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Pets are living longer and happier lives says research

Pets living longer and happier lives says research

Pets are living longer and happier lives

Photo: Krista Mangulsone/Unsplash.com

The Australian Veterinary Association (AVA) is praising pet owners for taking a proactive approach to maintaining the health of their pets.

According to the recently released Pet Ownership in Australia 2016, produced by Animal Medicines Australia (AMA), pets are living longer and happier lives.  The research has revealed a widespread shift in thinking around the role of veterinarians in Australia with more pet owners looking to their vet to help keep their pet healthy, instead of just treating them when they are sick.

President of the Australian Veterinary Association (AVA), Dr Robert Johnson, said that more and more pet owners consider their pets as part of the family. This has led to a desire to ensure their pets live long, happy and healthy lives, placing more emphasis on a vet’s role in preventing illness rather than treating problems.

“In the space of just three years, from 2013 to 2016, we’ve seen pet owners change their view on the role of veterinarians. In 2013, the view was that vets were there mostly to treat pets when they’re sick. This was by far the dominant view with 85 per cent of those surveyed identifying this as the vet’s primary purpose.

Pets are living longer and happier lives in 2016

“2016 tells a very different story. Pet owners now place almost as much value on a vet’s role in being proactive in preventing illness as they do in a vet’s role in treating illness or injury. In 2016, 72 per cent of pet owners viewed the role of vets as treating pets when they’re sick and 71 per cent viewed the role of vets as keeping pets healthy.

“It’s a positive shift in thinking because being proactive when it comes to healthcare will give pets the best chance of avoiding illness and living longer. It also helps to avoid more serious illness which can lead to more time and money in treatments. It’s great to see pet owners working in partnership with their vets to develop a health plan that’s right for the owner, their pet and their budget,” Dr Johnson said.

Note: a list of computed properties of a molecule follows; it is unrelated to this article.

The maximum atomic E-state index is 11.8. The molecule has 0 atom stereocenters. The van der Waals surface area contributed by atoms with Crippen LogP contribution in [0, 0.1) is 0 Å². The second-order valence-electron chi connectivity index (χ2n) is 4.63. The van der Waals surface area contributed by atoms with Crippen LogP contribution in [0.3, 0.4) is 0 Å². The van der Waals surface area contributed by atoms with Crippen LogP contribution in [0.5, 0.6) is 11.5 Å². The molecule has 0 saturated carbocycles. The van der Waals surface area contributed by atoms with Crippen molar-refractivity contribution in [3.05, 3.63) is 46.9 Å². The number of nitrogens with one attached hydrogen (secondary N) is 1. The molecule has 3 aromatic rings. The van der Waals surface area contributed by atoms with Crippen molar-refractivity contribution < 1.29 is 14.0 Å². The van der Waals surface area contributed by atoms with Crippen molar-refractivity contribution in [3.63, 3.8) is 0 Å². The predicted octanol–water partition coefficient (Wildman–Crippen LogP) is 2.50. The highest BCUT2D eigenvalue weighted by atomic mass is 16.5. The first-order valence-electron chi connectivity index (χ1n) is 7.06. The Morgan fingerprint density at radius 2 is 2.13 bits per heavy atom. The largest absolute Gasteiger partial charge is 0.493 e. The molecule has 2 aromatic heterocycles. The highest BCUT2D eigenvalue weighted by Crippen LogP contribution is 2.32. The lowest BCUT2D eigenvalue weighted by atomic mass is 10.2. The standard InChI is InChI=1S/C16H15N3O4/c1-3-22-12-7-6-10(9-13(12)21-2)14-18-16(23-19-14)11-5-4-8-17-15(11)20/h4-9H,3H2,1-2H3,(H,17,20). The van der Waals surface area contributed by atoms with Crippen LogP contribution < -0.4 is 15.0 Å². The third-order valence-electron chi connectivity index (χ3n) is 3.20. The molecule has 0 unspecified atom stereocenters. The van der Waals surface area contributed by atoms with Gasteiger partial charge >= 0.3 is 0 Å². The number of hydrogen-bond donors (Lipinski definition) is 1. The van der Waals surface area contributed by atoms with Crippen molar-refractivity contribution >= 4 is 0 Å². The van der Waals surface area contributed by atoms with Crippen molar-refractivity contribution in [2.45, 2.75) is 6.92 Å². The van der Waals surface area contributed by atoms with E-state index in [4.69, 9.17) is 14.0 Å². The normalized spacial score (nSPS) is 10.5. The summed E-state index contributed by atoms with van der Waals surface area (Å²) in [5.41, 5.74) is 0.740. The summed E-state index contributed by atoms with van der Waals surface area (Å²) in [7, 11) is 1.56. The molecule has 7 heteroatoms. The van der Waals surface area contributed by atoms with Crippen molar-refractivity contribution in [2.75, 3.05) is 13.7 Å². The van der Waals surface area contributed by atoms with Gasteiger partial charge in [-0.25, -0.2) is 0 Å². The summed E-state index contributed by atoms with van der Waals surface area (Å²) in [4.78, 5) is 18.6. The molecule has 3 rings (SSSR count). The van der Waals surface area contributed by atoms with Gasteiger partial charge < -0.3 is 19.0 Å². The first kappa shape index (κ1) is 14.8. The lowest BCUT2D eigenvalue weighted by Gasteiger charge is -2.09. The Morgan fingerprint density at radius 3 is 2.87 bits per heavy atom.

AMA Executive Director, Ben Stapley, said the Pet Ownership in Australia 2016 report showed that increasingly pet owners give their animals human names, share activities and spend more on keeping their pet in good physical condition.

“This humanisation means that pet owners are increasingly taking steps to maintain their pet’s health. Regular vet visits, keeping up-to-date vaccinations, investing in special diets, treats and grooming are all measures that owners take to maximise their pet’s longevity.

“In the area of healthcare alone, which includes parasite prevention and dietary supplements, we’ve seen expenditure grow by 40 per cent in just three years to $1.4 billion annually. It really highlights the importance owners place on ensuring long-term health outcomes for their pets, and vets are critical to achieving this.

“Healthier pets, leading longer and happier lives also increases the many physical, mental and social benefits that pet ownership brings,” Mr Stapley said.